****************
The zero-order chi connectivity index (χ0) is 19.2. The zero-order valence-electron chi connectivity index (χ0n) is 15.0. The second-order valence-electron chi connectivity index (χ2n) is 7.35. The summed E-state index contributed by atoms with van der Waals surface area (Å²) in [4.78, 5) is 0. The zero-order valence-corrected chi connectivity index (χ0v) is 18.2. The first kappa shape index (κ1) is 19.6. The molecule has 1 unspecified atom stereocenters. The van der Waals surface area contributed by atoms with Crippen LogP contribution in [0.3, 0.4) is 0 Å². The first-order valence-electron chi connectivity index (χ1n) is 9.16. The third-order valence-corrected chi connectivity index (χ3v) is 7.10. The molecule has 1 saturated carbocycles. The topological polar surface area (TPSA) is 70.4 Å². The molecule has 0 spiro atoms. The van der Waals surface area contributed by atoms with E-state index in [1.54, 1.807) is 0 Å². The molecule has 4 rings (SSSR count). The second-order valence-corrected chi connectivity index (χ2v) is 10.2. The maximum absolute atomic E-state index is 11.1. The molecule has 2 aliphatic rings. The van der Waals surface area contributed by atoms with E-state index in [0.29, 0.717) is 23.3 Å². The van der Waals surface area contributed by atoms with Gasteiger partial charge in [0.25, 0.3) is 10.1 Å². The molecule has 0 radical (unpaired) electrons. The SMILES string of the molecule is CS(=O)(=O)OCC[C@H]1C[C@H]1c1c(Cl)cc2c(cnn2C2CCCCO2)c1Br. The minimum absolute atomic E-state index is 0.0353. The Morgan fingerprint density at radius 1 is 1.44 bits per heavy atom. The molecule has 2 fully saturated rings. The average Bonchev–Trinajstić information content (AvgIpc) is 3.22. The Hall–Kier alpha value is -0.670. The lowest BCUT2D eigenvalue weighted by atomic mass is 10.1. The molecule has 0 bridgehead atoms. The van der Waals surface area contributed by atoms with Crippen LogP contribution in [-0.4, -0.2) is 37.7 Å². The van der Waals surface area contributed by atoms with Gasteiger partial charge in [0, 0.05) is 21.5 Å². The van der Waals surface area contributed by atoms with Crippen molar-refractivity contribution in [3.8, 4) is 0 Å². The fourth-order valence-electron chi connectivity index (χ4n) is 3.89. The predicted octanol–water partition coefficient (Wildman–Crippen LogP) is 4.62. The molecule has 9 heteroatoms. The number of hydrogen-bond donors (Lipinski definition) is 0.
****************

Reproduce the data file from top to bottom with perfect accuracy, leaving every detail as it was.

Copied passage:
The zero-order chi connectivity index (χ0) is 19.2. The zero-order valence-electron chi connectivity index (χ0n) is 15.0. The second-order valence-electron chi connectivity index (χ2n) is 7.35. The summed E-state index contributed by atoms with van der Waals surface area (Å²) in [4.78, 5) is 0. The zero-order valence-corrected chi connectivity index (χ0v) is 18.2. The first kappa shape index (κ1) is 19.6. The molecule has 1 unspecified atom stereocenters. The van der Waals surface area contributed by atoms with Crippen LogP contribution in [0.3, 0.4) is 0 Å². The first-order valence-electron chi connectivity index (χ1n) is 9.16. The third-order valence-corrected chi connectivity index (χ3v) is 7.10. The molecule has 1 saturated carbocycles. The topological polar surface area (TPSA) is 70.4 Å². The molecule has 0 spiro atoms. The van der Waals surface area contributed by atoms with E-state index in [1.54, 1.807) is 0 Å². The molecule has 4 rings (SSSR count). The second-order valence-corrected chi connectivity index (χ2v) is 10.2. The maximum absolute atomic E-state index is 11.1. The molecule has 2 aliphatic rings. The van der Waals surface area contributed by atoms with E-state index in [0.29, 0.717) is 23.3 Å². The van der Waals surface area contributed by atoms with Gasteiger partial charge in [0.25, 0.3) is 10.1 Å². The molecule has 0 radical (unpaired) electrons. The SMILES string of the molecule is CS(=O)(=O)OCC[C@H]1C[C@H]1c1c(Cl)cc2c(cnn2C2CCCCO2)c1Br. The minimum absolute atomic E-state index is 0.0353. The Morgan fingerprint density at radius 1 is 1.44 bits per heavy atom. The molecule has 2 fully saturated rings. The average Bonchev–Trinajstić information content (AvgIpc) is 3.22. The Hall–Kier alpha value is -0.670. The lowest BCUT2D eigenvalue weighted by atomic mass is 10.1. The molecule has 0 bridgehead atoms. The van der Waals surface area contributed by atoms with Crippen LogP contribution in [-0.4, -0.2) is 37.7 Å². The van der Waals surface area contributed by atoms with Gasteiger partial charge in [0, 0.05) is 21.5 Å². The van der Waals surface area contributed by atoms with Crippen molar-refractivity contribution in [3.8, 4) is 0 Å². The fourth-order valence-electron chi connectivity index (χ4n) is 3.89. The predicted octanol–water partition coefficient (Wildman–Crippen LogP) is 4.62. The molecule has 9 heteroatoms. The number of hydrogen-bond donors (Lipinski definition) is 0.